"Of course Jewish hegemony extends well beyond two-party politics into all realms of culture - education, religion, the arts, literature, pop culture, economics, etc. - ensuring that all whites are distracted with an endless array of options, as long as they are trivial options that do not threaten Jewish hegemony."
Sounds a lot like the "Old Right" Johnson is claiming to be distinct from. There is even an attempt to present this out-dated, conspiratorial world-view as philosophical sound. The likes of Rene Guenon and Julius Evola are evoked to give this concept (that a grand conspiracy of unimaginable complexity is out to destroy "whites") ideological traction. The fact that both men were instrumental in the "Old Right" Johnson is attempting to distance himself from doesn't help his argument.

Upon finishing this series series of essays, I had the same nagging suspicion that Johnson is doing what the remaining dyed in the wool communists do: claim that they recognize the devastation their ideas have caused in the past, argue that their movement will never indulge in such destruction again, yet support the same initiatives and assertions that produced aforementioned ruin. There is very little in the way of "new" ideas here, just the same failed concepts repackaged for a new generation. 

Monday, May 26, 2014

Remembering CPT. Scott Pace

Monday is Memorial Day here in the U.S. While many Americans take advantage of the national holiday by going on road trips and having picnics, the day is intended to honor and remember those who gave their lives serving this country. As the structure of the U.S. military morphed following Vietnam War, fewer and fewer Americans have an intimate connection to the wars our nation has fought since 9/11, and the men and women who actually risk their lives and well-being to serve in those foreign lands. Far too much media ink has been spent lauding celebrities and athletes for their self-congratulatory "bravery," all the while providing nominal time to the honorable members of our community that gave everything when asked by their government.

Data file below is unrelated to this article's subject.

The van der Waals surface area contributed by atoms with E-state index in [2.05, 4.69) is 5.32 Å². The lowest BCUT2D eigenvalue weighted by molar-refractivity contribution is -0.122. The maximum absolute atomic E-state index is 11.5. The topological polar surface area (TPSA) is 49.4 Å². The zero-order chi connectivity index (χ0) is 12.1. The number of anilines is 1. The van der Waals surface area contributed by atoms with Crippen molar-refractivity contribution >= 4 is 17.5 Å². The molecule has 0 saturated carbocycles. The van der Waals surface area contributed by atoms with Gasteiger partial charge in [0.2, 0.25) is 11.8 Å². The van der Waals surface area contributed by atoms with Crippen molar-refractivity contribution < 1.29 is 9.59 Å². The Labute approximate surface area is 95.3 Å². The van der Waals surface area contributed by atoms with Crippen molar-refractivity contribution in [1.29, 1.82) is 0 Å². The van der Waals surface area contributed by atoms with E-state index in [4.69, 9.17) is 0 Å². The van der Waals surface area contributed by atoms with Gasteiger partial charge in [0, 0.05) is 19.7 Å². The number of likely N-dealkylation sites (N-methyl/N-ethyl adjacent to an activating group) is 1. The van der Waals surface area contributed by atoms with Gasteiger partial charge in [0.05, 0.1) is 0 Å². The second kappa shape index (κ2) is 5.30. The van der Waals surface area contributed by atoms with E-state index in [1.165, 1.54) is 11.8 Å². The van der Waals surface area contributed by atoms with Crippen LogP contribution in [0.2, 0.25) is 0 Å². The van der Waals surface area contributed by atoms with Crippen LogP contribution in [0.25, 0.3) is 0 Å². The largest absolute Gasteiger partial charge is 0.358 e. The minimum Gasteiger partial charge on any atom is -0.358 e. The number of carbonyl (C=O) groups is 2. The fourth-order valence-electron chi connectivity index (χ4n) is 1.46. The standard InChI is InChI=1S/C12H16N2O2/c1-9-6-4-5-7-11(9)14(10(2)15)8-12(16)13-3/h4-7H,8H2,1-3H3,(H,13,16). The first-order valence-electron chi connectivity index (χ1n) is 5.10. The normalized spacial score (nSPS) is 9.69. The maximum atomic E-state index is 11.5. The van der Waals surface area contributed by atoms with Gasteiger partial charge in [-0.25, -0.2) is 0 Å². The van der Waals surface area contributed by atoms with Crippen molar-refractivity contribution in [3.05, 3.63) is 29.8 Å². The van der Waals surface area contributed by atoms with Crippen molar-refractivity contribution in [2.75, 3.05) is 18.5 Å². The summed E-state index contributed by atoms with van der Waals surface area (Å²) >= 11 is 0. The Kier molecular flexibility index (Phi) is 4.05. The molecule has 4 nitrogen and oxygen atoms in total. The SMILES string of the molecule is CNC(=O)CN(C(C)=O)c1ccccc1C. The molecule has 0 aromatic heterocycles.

Anytime a soldier dies in combat, a great deal is itemized and assumed about their personal character. From personal experience, I can say CPT Scott Pace was a man who earned every positive eulogy he received.

We went to high school together in Brawley, CA, although he graduated a few years earlier than myself. I was close friends with his brother, who also attended West Point and served in Iraq. We were all members of the swim team, and spent many summers working at our local city pool. Even in my youth, I could see that Scott was a standout individual. Academically clever, athletic, but compassionate and concerned with applying ones efforts in a manner that made the world better for others. I held a rather immature set of leftist positions in high school, and we would debate these issues during and between our shifts. Never once did I hear anyone say anything about Scott that wasn't laudatory. 

While he always seemed to have his sights set on serving his country, his road to the military was on the unconventional side. The Los Angeles Times writes:
"After graduating from Brawley Union High in Imperial County, he attended Brigham Young University in Utah for a year. He spent the next two years on his Mormon mission in Argentina and then returned to BYU. 
Meanwhile, his brother Rick, two years younger, had entered the U.S. Military Academy at West Point. Rick knew how much his brother loved basketball — he had been all league in high school but wasn't good enough for the BYU team.